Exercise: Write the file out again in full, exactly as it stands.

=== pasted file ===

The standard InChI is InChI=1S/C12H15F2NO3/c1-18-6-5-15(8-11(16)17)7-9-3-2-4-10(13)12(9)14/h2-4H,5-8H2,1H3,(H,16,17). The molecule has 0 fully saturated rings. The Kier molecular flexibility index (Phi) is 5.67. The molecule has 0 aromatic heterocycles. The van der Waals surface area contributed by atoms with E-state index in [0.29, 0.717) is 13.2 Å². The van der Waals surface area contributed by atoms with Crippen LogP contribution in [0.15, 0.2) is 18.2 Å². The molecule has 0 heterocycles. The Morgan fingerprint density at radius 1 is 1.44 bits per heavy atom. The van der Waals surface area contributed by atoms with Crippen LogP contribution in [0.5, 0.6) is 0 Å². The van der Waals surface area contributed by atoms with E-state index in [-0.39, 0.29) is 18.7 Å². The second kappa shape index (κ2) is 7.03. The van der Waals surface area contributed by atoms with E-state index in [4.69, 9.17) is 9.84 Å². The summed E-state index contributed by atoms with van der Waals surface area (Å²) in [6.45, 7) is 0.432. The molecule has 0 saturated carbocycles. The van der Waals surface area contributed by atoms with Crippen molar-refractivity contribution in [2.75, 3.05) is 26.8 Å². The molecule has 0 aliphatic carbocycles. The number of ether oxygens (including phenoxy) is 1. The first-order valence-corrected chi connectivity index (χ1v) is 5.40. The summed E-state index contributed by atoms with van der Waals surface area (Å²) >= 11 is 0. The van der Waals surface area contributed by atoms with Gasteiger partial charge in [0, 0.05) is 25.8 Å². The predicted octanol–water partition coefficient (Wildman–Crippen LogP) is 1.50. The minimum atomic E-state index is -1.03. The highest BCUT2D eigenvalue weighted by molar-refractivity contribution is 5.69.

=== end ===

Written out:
The standard InChI is InChI=1S/C12H15F2NO3/c1-18-6-5-15(8-11(16)17)7-9-3-2-4-10(13)12(9)14/h2-4H,5-8H2,1H3,(H,16,17). The molecule has 0 fully saturated rings. The Kier molecular flexibility index (Phi) is 5.67. The molecule has 0 aromatic heterocycles. The van der Waals surface area contributed by atoms with E-state index in [0.29, 0.717) is 13.2 Å². The van der Waals surface area contributed by atoms with Crippen LogP contribution in [0.15, 0.2) is 18.2 Å². The molecule has 0 heterocycles. The Morgan fingerprint density at radius 1 is 1.44 bits per heavy atom. The van der Waals surface area contributed by atoms with Crippen LogP contribution in [0.5, 0.6) is 0 Å². The van der Waals surface area contributed by atoms with E-state index in [-0.39, 0.29) is 18.7 Å². The second kappa shape index (κ2) is 7.03. The van der Waals surface area contributed by atoms with E-state index in [4.69, 9.17) is 9.84 Å². The summed E-state index contributed by atoms with van der Waals surface area (Å²) in [6.45, 7) is 0.432. The molecule has 0 saturated carbocycles. The van der Waals surface area contributed by atoms with Crippen molar-refractivity contribution in [2.75, 3.05) is 26.8 Å². The molecule has 0 aliphatic carbocycles. The number of ether oxygens (including phenoxy) is 1. The first-order valence-corrected chi connectivity index (χ1v) is 5.40. The summed E-state index contributed by atoms with van der Waals surface area (Å²) >= 11 is 0. The van der Waals surface area contributed by atoms with Gasteiger partial charge in [0, 0.05) is 25.8 Å². The predicted octanol–water partition coefficient (Wildman–Crippen LogP) is 1.50. The minimum atomic E-state index is -1.03. The highest BCUT2D eigenvalue weighted by molar-refractivity contribution is 5.69.